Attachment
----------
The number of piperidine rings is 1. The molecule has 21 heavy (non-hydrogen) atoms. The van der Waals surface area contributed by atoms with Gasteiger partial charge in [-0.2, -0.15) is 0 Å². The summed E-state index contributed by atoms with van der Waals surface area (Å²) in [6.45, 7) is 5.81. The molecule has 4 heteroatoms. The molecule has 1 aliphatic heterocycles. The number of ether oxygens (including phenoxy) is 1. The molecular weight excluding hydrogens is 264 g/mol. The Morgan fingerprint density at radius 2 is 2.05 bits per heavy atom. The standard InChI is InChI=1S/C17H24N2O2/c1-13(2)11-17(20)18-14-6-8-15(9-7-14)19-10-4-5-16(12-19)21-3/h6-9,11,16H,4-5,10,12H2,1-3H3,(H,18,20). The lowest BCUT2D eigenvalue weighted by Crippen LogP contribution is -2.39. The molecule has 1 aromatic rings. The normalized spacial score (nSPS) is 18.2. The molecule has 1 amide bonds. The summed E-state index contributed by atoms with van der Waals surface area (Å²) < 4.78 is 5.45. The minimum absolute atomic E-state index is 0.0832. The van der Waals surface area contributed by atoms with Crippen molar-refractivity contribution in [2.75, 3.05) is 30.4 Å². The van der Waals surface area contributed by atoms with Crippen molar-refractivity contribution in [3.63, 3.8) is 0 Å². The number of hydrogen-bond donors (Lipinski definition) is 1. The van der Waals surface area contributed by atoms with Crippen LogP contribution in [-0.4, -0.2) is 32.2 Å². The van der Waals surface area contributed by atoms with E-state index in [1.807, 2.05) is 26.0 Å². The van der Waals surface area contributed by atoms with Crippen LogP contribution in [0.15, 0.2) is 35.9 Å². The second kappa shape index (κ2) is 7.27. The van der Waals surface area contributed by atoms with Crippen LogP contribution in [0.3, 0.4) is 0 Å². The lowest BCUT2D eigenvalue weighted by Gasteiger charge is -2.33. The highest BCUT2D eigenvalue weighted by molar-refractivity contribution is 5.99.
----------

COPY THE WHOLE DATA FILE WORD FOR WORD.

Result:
The number of piperidine rings is 1. The molecule has 21 heavy (non-hydrogen) atoms. The van der Waals surface area contributed by atoms with Gasteiger partial charge in [-0.2, -0.15) is 0 Å². The summed E-state index contributed by atoms with van der Waals surface area (Å²) in [6.45, 7) is 5.81. The molecule has 4 heteroatoms. The molecule has 1 aliphatic heterocycles. The number of ether oxygens (including phenoxy) is 1. The molecular weight excluding hydrogens is 264 g/mol. The Morgan fingerprint density at radius 2 is 2.05 bits per heavy atom. The standard InChI is InChI=1S/C17H24N2O2/c1-13(2)11-17(20)18-14-6-8-15(9-7-14)19-10-4-5-16(12-19)21-3/h6-9,11,16H,4-5,10,12H2,1-3H3,(H,18,20). The lowest BCUT2D eigenvalue weighted by Crippen LogP contribution is -2.39. The molecule has 1 aromatic rings. The normalized spacial score (nSPS) is 18.2. The molecule has 1 amide bonds. The summed E-state index contributed by atoms with van der Waals surface area (Å²) < 4.78 is 5.45. The minimum absolute atomic E-state index is 0.0832. The van der Waals surface area contributed by atoms with Crippen molar-refractivity contribution in [2.75, 3.05) is 30.4 Å². The van der Waals surface area contributed by atoms with Crippen molar-refractivity contribution in [3.63, 3.8) is 0 Å². The number of hydrogen-bond donors (Lipinski definition) is 1. The van der Waals surface area contributed by atoms with Crippen LogP contribution in [-0.4, -0.2) is 32.2 Å². The van der Waals surface area contributed by atoms with E-state index in [1.807, 2.05) is 26.0 Å². The van der Waals surface area contributed by atoms with Crippen LogP contribution in [0.15, 0.2) is 35.9 Å². The second kappa shape index (κ2) is 7.27. The van der Waals surface area contributed by atoms with Crippen LogP contribution in [0.3, 0.4) is 0 Å². The lowest BCUT2D eigenvalue weighted by Gasteiger charge is -2.33. The highest BCUT2D eigenvalue weighted by molar-refractivity contribution is 5.99.